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Transcript
The sphenoid.
Isn’t it the most interesting-looking bone you’ve ever seen?
The sphenoid is actually in your skull and has many functions.
Let’s take a look.
It kind of looks like a bat,
doesn’t it?
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Or a butterfly.
The sphenoid articulates with 12 bones, both
in the neurocranium and facial skeleton.
The sphenoid is not just present
in human skeletons, but also in
mammalian ones.
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The sphenoid is one of the 8 bones
of the neurocranium
(the bones that protect the brain).
It is the keystone* bone
at the base of the skull.
*In architecture, a keystone
is the piece at the apex
of an arch, locking all the
other pieces together and
bearing the weight of it all.
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The body of the sphenoid is the central part
of the bone.
It is a hollowed-out, cubical portion of the bone that forms the
sphenoidal sinuses.
The body is home to a
deep depression known as
the Sella turcica, which
houses the pituitary
gland.
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The greater wings of the sphenoid
articulate with several bones, including the
frontal, temporal, parietal, and zygomatic.
They also serve as the attachment site for
the temporalis muscles.
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The lesser wings are thin, triangular
plates located above the greater wings.
They, along with the body, form
the optic canal.
The optic nerve (II) passes through
the optic canal to the eyes.
The lateral and medial pterygoid
plates project downward from the sphenoid
body to give shape to the nasal cavity.
The lateral pterygoid processes give
attachment to the pterygoid muscles.
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The sphenoidal processes of the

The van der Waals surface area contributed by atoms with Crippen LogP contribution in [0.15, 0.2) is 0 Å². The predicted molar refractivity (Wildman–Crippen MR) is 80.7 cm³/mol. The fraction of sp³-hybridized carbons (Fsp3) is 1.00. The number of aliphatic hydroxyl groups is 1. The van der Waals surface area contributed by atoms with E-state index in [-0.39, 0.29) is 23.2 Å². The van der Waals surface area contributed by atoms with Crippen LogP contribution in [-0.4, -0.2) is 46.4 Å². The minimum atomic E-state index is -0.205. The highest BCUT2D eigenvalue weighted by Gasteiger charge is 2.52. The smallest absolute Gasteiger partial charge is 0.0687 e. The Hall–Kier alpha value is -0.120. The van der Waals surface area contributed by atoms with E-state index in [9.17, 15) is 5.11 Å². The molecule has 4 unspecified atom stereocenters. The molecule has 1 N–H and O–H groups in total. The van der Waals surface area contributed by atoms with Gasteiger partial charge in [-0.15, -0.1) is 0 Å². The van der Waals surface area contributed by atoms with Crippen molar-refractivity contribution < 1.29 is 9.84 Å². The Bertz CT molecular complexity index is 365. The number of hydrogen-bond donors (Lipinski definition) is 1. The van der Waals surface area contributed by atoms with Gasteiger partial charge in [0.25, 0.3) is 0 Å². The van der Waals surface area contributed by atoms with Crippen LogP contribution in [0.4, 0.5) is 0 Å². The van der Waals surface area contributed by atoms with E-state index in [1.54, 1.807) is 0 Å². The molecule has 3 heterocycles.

palatine and ala of the vomer
articulate with the medial plates.
HOLD
IT RIGHT
THERE!
Quick
review.
Every bone in the body has landmarks, or components, that serve various functions.
A process is a protrusion
that can be an attachment site
for muscles or articulate with
another bone.
A foramen is a hole through
which nerves or vasculature
pass.
A sinus is a cavity within a
cranial bone and usually holds
air cells.
All the colors designate regions and landmarks.
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The posterior clinoid process is a small
protrusion that completes the sella turcica.
The process gives attachment
to the tentorium cerebelli, a
structure in the brain that separates
the cerebellum (hindbrain) from
the inferior portion of the occipital
lobe.
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The superior orbital fissures are the
largest foramen in the sphenoid.
A large number of
important structures
pass through them:
Oculomotor nerve (III)
Trochlear nerve (IV)
Branches of ophthalmic
nerve (V)
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The optic foramen are the entrances to
the optic canal.
The optic nerve (II)
passes from the eyes,
through the foramen, and
into the canal to reach the
brain.
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The foramen rotundum connect the
pterygopalatine fossa and middle cranial fossa.
The maxillary nerve
(V) passes through the
foramen and branches into
the infraorbital nerve.
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Can you guess the answers?
What muscle
attaches here?
Which structure
is this?
The pituitary gland sits in
which structure?
What is the name of
this foramen?
Answers.
Temporalis
muscle
Medial pterygoid
plates
Sella turcica
Optic foramen
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